Tuesday, February 15, 2011

The Lens of Gratitude

In which we consider trees and Dutchmen, and allow the cats to teach us somewhat regarding the focus of our personal lenses.

Handsome on his house

The routine of the feral cat colony has been disrupted somewhat over the past few days. Cats are creatures of routine, and, as per the recommendations of Alley Cat Allies, we feed on a consistent schedule. I feed daily at around noon; other neighbors and caregivers feed at different times. This provides some structure for the cats. They know when food will be on the back deck, and usually they're waiting for me.

Our schedule has been, as I said, disrupted over the past few days. If you've ever read the book A Tree Grows in Brooklyn by Betty Smith, you'll have heard of the hearty Alianthus tree, also known as the Tree of Heaven. And if you've ever met the breed personally, you'll remember. You'll know exactly what I mean when I say the tree is essentially impossible to kill. Hack it down, it grows back. Poison it by painting something like Ortho or RoundUp on the bark or leaves, and it will indeed die down, but it's back in the spring. "Hardy" doesn't even begin to describe the tenacity of this tree.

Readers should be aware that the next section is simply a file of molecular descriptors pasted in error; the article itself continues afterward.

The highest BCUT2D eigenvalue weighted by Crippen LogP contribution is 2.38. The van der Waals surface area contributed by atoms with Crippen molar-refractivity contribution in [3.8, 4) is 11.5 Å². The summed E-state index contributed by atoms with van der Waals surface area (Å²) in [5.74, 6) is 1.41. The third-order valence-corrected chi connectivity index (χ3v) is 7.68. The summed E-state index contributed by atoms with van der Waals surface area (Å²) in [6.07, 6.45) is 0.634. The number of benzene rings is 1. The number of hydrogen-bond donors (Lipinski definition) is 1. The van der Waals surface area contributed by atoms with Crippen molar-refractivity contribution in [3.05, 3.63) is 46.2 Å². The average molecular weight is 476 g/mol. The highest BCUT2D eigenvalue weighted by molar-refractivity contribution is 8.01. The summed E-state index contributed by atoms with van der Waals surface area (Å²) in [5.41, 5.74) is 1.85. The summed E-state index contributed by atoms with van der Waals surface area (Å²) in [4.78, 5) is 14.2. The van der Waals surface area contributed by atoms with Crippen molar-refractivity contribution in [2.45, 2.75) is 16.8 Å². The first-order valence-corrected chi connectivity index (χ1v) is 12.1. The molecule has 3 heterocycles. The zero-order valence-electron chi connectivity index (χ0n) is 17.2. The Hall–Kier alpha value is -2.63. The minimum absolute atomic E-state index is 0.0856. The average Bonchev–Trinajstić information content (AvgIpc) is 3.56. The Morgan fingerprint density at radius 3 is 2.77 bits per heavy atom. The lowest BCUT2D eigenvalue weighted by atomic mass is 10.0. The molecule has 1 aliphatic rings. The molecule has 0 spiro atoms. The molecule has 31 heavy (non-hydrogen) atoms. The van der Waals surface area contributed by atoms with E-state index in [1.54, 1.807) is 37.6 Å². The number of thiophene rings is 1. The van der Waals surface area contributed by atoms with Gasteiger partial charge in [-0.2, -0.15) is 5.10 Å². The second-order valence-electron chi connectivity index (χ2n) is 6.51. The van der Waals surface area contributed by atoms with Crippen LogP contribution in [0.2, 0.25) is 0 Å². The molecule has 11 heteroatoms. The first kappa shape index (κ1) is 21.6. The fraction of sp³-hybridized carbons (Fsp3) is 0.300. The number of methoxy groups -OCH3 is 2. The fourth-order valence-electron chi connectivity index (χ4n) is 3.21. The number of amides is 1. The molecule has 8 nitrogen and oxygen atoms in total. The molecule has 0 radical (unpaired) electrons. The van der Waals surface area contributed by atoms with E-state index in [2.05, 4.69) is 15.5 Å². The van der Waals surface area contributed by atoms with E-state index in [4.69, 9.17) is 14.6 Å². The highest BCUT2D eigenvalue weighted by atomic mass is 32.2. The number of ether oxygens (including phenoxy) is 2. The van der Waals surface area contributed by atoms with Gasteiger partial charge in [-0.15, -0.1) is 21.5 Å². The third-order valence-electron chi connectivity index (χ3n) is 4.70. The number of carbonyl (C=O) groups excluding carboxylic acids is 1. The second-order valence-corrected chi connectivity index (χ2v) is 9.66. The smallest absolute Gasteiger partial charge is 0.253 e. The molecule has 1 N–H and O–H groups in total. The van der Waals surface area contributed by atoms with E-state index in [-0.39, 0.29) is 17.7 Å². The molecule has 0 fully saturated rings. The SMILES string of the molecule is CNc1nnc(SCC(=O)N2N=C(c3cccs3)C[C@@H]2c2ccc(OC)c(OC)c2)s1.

Not that I'm a tree killer, mind you.
 I grew up, as I may have mentioned before, on the desolate, drought bedevilled and windswept plains of the Panhandle of Texas, where trees are incredibly rare and therefore practically sacred. Someone has noted that, in the Panhandle, the best parking spot isn't the one closest to the entrance, but the one in the shade. Trees in that scorching environment are beloved and cherished. My many years in Missouri have not succeeded in eradicating my love and respect for trees. Every tree is sacred. It kills me to pull  one up, even the tiniest seedling.

One of the things we love about our century old house in the City  is its yard full of trees. Mulberry and Maple, Elm, Oak, Redbud, Crab Apple, Pear, Dogwood, and Alianthus. It's not that huge of a yard, so we definitely have an urban woodlands going here, which is fine with me. Five of the trees are enormous Alianthus, Trees of Heaven. Four of those are in the fenceline.